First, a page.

The Zoo: Taming and Training Personalities

I met with a management team last week that was concerned about poor morale in their organization due the stress of the workplace.  Although the organization was doing fairly well overall, it was starting to “fray around the edges.”  When we are stressed, tired, or overburdened, many of us revert to more “basic” personalities or core attributes.  

Over the last half century, most people became acquainted with the idea of the “Type A” personality and default to its simple classification of workplace behavior.  Most of us think of a “Type A” personality being impatient, aggressive, competitive, achievement focused, and stressed.  When things are bad, these characteristics become more pronounced.  The less well known other “type” is “Type B” and is commonly thought of as being accepting, more understanding, willing to delegate, handle things one at a time, and not easily frustrated.  Although this dichotomy presents a tidy way of describing workplace behavior, most of us would include a few more dimensions.

So we could move beyond simple types, we discussed what “fraying” looks like among different employees.  Several managers referred to the above Career Builder commercial as a good synopsis of their experience.  A Director smiled and made the statement “everything about our workplace can be observed at the local zoo.”

As we went around the room each manager built on his comment and described how one unit is as aloof as giraffes, while another group of employees seem to just pace back and forth like caged cats that never relax, but look fierce when someone comes near their “cage.”  The funniest group by far was those employees that are like the monkeys “throwing poop at each other” at the slightest provocation. Their behavior was characterized as slowing de-evolving into “junior high mode” with backbiting and arguing over the smallest things.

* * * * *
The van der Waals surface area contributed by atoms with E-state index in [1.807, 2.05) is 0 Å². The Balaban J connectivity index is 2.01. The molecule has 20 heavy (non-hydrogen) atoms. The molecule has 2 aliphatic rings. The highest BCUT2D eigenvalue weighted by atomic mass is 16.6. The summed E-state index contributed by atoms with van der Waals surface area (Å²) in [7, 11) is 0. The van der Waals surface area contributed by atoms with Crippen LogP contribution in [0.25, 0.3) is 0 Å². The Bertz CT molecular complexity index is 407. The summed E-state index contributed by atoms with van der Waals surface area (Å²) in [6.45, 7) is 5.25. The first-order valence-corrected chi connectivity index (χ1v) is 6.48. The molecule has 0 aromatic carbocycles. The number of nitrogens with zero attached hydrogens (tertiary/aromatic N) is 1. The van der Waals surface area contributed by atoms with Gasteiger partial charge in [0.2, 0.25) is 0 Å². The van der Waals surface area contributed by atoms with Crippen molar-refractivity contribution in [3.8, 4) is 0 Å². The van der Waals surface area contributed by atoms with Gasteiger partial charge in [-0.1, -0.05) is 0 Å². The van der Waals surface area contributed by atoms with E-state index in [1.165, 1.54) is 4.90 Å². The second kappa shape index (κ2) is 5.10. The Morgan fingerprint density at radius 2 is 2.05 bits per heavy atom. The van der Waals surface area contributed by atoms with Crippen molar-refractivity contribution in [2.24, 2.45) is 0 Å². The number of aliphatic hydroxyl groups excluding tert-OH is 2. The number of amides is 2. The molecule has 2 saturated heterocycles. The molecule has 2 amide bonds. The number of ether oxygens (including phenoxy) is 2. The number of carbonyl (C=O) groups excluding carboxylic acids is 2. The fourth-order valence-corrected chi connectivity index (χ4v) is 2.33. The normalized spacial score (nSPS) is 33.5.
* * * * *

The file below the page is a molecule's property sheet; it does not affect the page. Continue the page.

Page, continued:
As I spent some time thinking about this wonderful illustration, I realized how well it summarizes the different personalities we can take on when we are troubled and stressed in the workplace.  Over the next several posts, I want to build on the zoo comment to reveal a few of the details of the stressed workplace.  Specifically, we will consider each of these animals:

  • Giraffes
  • Big cats
  • Monkeys
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